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Too often companies launch capital-intensive change programs—whether related to technology implementations, supply chain transformations, product innovations or some other initiatives—and fail to capture the value originally targeted after the initial burst of attention and enthusiasm has faded.
Accenture outlines the process for tracking and realizing shareholder value. This paper identifies methodologies that let organizations identify, measure and manage shareholder value in corporate initiatives—especially complex, long-term change efforts—to help ensure they deliver the benefits originally intended and play a role in helping the company achieve high performance.
The meaning of “shareholder value” has been argued by critics for a long time, most recently because some wonder whether it has become a proxy for short-term thinking.
Building shareholder value includes combining quantitative and qualitative benefits of a complex initiative that is designed to achieve a long-term, sustainable benefit. When deploying complex initiatives involving substantial change, organizations should be able to:
To identify shareholder value, executives should consider four main dimensions:
Organizations hoping to overcome the slow deflation of shareholder value need a formal and disciplined way to identify, assess and report the value an initiative is geared to deliver.
In identifying value, a company should explicitly pinpoint the set of shareholder values the initiative will support—such as reducing sales, general and administration costs by 5 percent, or increasing revenue by 1 percent.
Over the lifecycle of a large organizational initiative, external pressures erode the actual and perceived value of what is being delivered.
External pressures eroding actual and perceived values:
Organizational changes—such as shifts in key leadership, strategic direction or profitability.
Changes in the business climate—if leaders choose not to modify and optimize a project over time to account for macro-economic changes, fearing a loss of momentum.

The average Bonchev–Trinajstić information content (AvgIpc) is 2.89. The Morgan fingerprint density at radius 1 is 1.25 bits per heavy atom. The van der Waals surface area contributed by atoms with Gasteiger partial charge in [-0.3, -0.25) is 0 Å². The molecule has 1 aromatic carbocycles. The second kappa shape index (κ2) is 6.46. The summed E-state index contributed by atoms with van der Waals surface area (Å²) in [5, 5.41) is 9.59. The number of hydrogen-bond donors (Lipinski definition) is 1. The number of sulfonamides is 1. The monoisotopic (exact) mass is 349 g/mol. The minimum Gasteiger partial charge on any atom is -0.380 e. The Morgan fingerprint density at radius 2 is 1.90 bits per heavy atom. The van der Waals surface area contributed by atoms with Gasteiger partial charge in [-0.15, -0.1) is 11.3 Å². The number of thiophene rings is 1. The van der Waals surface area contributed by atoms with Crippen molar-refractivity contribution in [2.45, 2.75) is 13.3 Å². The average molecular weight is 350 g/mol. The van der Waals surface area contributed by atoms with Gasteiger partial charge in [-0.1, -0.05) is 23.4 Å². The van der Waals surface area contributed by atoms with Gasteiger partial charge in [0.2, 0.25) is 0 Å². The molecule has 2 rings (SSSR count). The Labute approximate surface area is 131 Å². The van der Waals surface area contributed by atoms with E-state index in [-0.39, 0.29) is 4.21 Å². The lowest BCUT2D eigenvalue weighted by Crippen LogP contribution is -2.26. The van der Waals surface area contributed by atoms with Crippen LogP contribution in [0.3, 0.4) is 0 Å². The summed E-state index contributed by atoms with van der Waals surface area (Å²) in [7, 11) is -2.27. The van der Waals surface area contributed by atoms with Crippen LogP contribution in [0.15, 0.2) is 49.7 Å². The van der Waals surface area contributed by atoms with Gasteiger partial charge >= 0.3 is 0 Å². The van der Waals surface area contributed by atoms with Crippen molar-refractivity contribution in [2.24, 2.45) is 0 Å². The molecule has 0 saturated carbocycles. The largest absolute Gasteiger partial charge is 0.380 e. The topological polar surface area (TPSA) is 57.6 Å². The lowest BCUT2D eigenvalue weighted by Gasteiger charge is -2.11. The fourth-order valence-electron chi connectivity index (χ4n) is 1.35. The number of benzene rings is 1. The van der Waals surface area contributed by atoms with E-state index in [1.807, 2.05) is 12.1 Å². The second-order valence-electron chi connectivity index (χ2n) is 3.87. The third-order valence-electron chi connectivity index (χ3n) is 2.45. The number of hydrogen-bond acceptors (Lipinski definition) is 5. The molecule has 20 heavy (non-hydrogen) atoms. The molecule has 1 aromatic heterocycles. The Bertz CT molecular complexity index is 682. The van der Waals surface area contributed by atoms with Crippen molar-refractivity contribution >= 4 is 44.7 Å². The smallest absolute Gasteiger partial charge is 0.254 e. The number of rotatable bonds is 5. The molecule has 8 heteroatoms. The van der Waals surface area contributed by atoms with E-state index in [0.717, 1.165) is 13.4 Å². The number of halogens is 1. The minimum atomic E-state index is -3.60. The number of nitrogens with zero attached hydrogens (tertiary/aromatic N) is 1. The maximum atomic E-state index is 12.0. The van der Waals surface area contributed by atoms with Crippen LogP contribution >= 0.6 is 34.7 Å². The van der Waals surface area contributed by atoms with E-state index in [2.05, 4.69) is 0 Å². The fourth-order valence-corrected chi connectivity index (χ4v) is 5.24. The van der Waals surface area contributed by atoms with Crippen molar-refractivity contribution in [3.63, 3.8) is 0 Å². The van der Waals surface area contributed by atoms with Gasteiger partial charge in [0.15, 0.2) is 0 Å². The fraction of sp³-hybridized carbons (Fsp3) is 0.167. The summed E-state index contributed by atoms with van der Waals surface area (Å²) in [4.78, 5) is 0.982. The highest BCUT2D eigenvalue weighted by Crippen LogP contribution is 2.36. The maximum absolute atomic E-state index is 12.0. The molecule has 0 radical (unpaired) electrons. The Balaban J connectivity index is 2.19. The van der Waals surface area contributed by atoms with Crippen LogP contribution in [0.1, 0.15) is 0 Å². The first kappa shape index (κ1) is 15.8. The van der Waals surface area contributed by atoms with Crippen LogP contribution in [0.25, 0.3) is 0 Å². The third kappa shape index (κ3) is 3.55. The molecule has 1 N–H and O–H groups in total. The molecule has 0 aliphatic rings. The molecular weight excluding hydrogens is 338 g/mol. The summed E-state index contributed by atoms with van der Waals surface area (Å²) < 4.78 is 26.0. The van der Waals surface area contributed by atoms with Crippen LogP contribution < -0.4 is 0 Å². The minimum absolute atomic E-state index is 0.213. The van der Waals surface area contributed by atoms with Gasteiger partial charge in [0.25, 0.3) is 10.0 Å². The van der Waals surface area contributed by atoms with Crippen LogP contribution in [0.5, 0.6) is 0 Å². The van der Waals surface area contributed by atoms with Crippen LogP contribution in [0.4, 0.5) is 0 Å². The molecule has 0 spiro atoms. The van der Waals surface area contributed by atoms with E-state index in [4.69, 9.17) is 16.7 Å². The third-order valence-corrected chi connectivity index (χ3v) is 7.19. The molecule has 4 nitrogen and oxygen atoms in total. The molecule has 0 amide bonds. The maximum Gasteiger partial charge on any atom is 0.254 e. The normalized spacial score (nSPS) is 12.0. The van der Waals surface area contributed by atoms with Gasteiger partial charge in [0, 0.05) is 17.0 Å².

Delays in the implementation schedule.
Measurement challenges—performance metrics better suited to the implementation phase (i.e., task oriented) than to managing project benefits over time.
Based on this paper, Accenture has identified four key questions an organization should ask to identify whether it has the mindset and tools in place to proactively track shareholder value across the lifecycle of a complex change initiative:
Do project sponsors actively market shareholder value as a key way to drive stakeholder buy-in?
Does this project promise to meet or exceed financial targets (for example, return on investment, net present value over a long period of time)?
Is the organization set up to capture this information over time, particularly beyond the implementation phase?
Will the organization be able to identify incremental opportunities before or after launch, and be flexible to leverage them?
R. Rutledge is a senior executive in Accenture’s Management Consulting group, where he has been serving senior clients in communication and high tech for 15 years, helping them improve their operational strategy and maximize their shareholder value. His projects have ranged across enterprise transformation, strategy and execution, channel strategy and design, learning transformation and operational effectiveness. For almost five years, Rutledge worked across Asia Pacific helping clients structure and resolve their most challenging problems.
A. Boernke is a senior manager in Accenture’s Management Consulting group who brings 12 years of experience consulting to global telecommunications clients. His work has focused on identifying and realizing the value of large enterprise and business-wide transformational projects. He is based in Denver, Colorado.
November 30, 2012
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